Fiduciary Responsibilities: A Simple Primer for 401k Plan Sponsors. What are the basic fiduciary responsibilities of a 401k and 403b plan sponsor? How can plan sponsors best fulfill them? And what should be avoided at all cost? Watch Fred Barstein’s weekly Vlog to learn more.[Transcript] Hi, this is Fred Barstein, Editor in Chief of 401ktv and CEO of TPSU and TRAU.
This is my weekly Vlog and today I want to talk about a brief primer for 401k and 403b plan sponsors on how to fulfill their fiduciary responsibilities.
First thing, let’s talk about what to avoid. If someone comes to you and says, “your plan is free or my services are free,” you should definitely avoid them. If they also say that “we can take all of that fiduciary liability away from you,” you should avoid that as well. There are ways to mitigate it but you can never get rid of the liability entirely.
A lot of plan sponsors that have been sued thought they weren’t paying very much or at all. They didn’t understand their fees. Just to be clear, if you want to write a check, that’s fine, but if it’s being paid out of plan assets, that’s when the liability comes.
Secondly, what are the basics of an ERISA plan sponsor on their fiduciary responsibilities?
Number one is the plan must be designed in the sole benefit or interest of the participant. So, for example, you can get a better credit rating with your bank if you promise to give the record keeping for your plan to them.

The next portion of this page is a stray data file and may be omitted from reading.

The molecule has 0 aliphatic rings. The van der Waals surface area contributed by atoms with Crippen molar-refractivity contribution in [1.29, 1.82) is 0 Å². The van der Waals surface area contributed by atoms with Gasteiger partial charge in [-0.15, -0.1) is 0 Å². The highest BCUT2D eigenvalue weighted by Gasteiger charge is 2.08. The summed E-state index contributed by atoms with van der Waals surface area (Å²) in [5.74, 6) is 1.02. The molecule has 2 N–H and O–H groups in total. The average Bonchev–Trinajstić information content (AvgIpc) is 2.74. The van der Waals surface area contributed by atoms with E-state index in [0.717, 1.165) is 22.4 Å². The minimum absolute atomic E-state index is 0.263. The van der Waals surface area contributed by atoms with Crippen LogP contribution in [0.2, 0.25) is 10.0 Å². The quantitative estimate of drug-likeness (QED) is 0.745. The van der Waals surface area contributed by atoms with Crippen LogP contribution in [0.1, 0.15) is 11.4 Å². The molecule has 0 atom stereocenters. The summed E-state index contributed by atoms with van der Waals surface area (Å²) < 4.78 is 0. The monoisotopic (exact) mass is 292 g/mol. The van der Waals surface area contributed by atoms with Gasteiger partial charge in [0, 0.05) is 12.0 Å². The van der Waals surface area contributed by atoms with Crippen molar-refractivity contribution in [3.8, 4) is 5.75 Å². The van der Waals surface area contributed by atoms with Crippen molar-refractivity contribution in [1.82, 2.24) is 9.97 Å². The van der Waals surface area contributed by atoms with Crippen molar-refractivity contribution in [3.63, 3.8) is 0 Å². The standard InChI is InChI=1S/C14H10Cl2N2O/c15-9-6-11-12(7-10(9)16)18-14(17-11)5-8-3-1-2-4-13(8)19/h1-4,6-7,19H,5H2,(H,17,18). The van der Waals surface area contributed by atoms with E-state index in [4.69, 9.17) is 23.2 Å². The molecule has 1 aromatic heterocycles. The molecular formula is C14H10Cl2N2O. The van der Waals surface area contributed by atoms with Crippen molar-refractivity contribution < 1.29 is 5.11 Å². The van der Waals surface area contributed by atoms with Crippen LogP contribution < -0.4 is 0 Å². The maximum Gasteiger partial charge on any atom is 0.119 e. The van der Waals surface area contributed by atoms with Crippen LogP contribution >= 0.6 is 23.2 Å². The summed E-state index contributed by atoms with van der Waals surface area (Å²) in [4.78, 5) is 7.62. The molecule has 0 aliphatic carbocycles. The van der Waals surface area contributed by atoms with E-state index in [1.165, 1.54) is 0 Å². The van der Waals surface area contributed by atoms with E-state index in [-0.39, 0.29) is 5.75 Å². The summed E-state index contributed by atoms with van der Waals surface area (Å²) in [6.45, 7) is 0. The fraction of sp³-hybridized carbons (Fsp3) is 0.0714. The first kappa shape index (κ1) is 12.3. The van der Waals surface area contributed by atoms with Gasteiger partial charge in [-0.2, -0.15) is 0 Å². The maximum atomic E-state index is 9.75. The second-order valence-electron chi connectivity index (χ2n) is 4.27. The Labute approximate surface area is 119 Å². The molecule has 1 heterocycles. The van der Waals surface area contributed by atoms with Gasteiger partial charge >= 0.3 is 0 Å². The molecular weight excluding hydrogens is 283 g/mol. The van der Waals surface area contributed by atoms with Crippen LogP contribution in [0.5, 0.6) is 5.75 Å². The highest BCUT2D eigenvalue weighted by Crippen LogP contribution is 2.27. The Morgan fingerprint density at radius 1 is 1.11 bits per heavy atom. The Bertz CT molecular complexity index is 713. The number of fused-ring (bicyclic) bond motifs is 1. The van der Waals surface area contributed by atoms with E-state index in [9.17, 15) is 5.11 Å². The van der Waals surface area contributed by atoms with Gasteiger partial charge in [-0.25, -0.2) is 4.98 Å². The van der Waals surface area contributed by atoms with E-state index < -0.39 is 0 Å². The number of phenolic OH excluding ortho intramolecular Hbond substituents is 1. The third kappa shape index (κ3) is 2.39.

Secondly, the fees have to be reasonable and that’s a two-part test.
Number one, what are the fees? There are a lot of indirect fees and it’s not obvious, a lot of times, how much you are actually paying, or your participants are paying. It can be in your 408b2 disclosure but that can be very difficult to read. Then you have to determine if they are reasonable, which comes either through benchmarking which you should probably do once a year, or better, go to market and do an RFP (Request For Proposal) which is every three to five years.
Finally, how do you fulfill your fiduciary responsibilities is you must have a prudent documented process. If the process is not documented according to the Department of Labor, it didn’t happen. And then in terms of prudent, you are expected to be an expert. Now, a lot of you are not, probably most of you are not, but you can hire experts to help you fulfill that responsibility.
This is where the shift comes. Your role, if you hire an expert, is to make sure that that expert is qualified and they are actually doing what they said they were doing or what the plan is paying them to do.
So, that’s how you do it. Hopefully, that is helpful and simple.
We look forward to seeing you at a TPSU program and keep watching 401ktv.